If you’re thinking about hiking Mt. Si, please read this article. It’s short and sweet and will keep you from making a complete fool of yourself. Say What? Is this possible?? If you have been to any high-traffic hiking spot, sadly yes – it’s true. Don’t let yourself be “that guy” – follow this guide to look like you’re a seasoned veteran…even if your not. :)
Mt. Si is hands-down an INCREDIBLE hike, no matter your skill level. Whether it takes you 2hrs or 8hrs – it doesn’t matter. You crossed the same path and saw the same view! Many people train on Mt. Si for Rainier. If you can do the entire thing in 2 hours you are ready to tackle Rainier! Because of this, you will find both seasoned mountaineers and newbies alike on the Mt. Si trail (as well as people running it!) so it’s important to be respectful of one another rather than shaming each other. It doesn’t matter your goal – everyone has the right to ENJOY!
TIP: If you have an invasive dog, keep it on a leash. Even if you know your dog is only running up to say hey, it is rude to have an invasive dog off leash. If you have a dog that likes to bark at people constantly – don’t bring it.
*** TIP: Do not bring a personal speaker and blast music on the trail.***
What you need to bring:
- Camelback with Water
- Something to munch on every 1 hour of exercise. (I like Energy Beans, Clif Bars, Blocks…etc) I did the entire thing in under two hours and ran the entire way down. I would encourage not trying to eat a full meal, but rather eat small snacks as you get hungry (DO NOT go more than 90 minutes of heart pounding exercise without fueling ! )
- Beer for the top?
- Climbing Shoes or snug fitting hiking shoes (for the last 40 feet and decent down the haystack gully)
- Your dog
- A positive, friendly attitude
The hike is straight forward. You can’t get lost! Yay!
You will KNOW when you get to the top…but it’s actually not the top. This is a great view here so choose to move on or stop here. The haystack scramble is rewarding but only do it if you feel confident and prepared.
If you want to do the Haystack Scramble, continue on through the trees in it’s direction (you’ll be looking slightly left at it). When you get to a fork, go right. If you’re not sure, wait a minute and someone will show you the way. Once again, it’s a busy trail. The trail here is still very clear. You will switch back left and make your way up to the base of the haystack. It’s a really obvious gully where you will see a bunch of people looking scared and not knowing how to get down properly.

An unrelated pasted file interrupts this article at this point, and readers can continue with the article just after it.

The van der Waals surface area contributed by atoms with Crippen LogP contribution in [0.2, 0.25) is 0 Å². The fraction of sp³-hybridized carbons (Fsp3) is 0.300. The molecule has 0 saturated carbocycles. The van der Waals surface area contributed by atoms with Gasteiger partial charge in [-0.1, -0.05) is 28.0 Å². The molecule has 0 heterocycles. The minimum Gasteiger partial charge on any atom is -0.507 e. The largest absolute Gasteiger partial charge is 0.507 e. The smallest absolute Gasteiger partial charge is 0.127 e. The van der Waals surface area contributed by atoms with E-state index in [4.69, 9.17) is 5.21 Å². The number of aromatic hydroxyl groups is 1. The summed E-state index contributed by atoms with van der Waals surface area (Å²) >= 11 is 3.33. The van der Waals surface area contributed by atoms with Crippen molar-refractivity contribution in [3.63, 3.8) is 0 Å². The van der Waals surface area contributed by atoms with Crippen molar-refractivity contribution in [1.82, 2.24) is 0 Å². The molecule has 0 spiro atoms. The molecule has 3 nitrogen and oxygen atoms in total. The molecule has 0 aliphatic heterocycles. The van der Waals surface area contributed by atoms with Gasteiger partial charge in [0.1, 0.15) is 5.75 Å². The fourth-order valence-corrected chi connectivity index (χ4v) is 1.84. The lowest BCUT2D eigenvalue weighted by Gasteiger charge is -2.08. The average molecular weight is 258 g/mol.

BE SMART. As with any mountaineering, climbing or hiking – if you know that you are not ready for the haystack, don’t do it.
There is no perfect way up or down the haystack. Rather than climbing straight up, think about winding your way up the path of least resistance. We stayed mostly left.
Feel free to put your climbing shoes on here or wait until the last scramble to the top which is much airier and trickier. Yes, it get tougher. At the top, look left – this is the last scramble to the top and is legitimately scary. Be very careful down climbing this!
CELEBRATE. If you made it here, you made it the highest you can go and you can see everything!
Now, DOWN-CLIMB DOWN. (That means turn your little body around, face the wall and step down one at a time. This feels weird at first but is more natural and safer than crab walking.)
I can’t tell you how many people I saw trying to crab walk the entire way down the haystack, which is very difficult and off balance. DO NOT CRAB WALK DOWN THE HAYSTACK. Even worse was when I saw a person guiding a group of 15 people down the haystack in crab walk style.
Being scared is normal. It’s ok to be scared up there. Just don’t let your fear cause you to make poor decisions.
- Do NOT crab-walk the entire way. DOWN CLIMB on all steep parts.
- DON’T Disturb rocks, potentially kicking rocks onto people below.
- Do not litter!
Here is a video on down climbing if you’re not sure. Thanks for reading!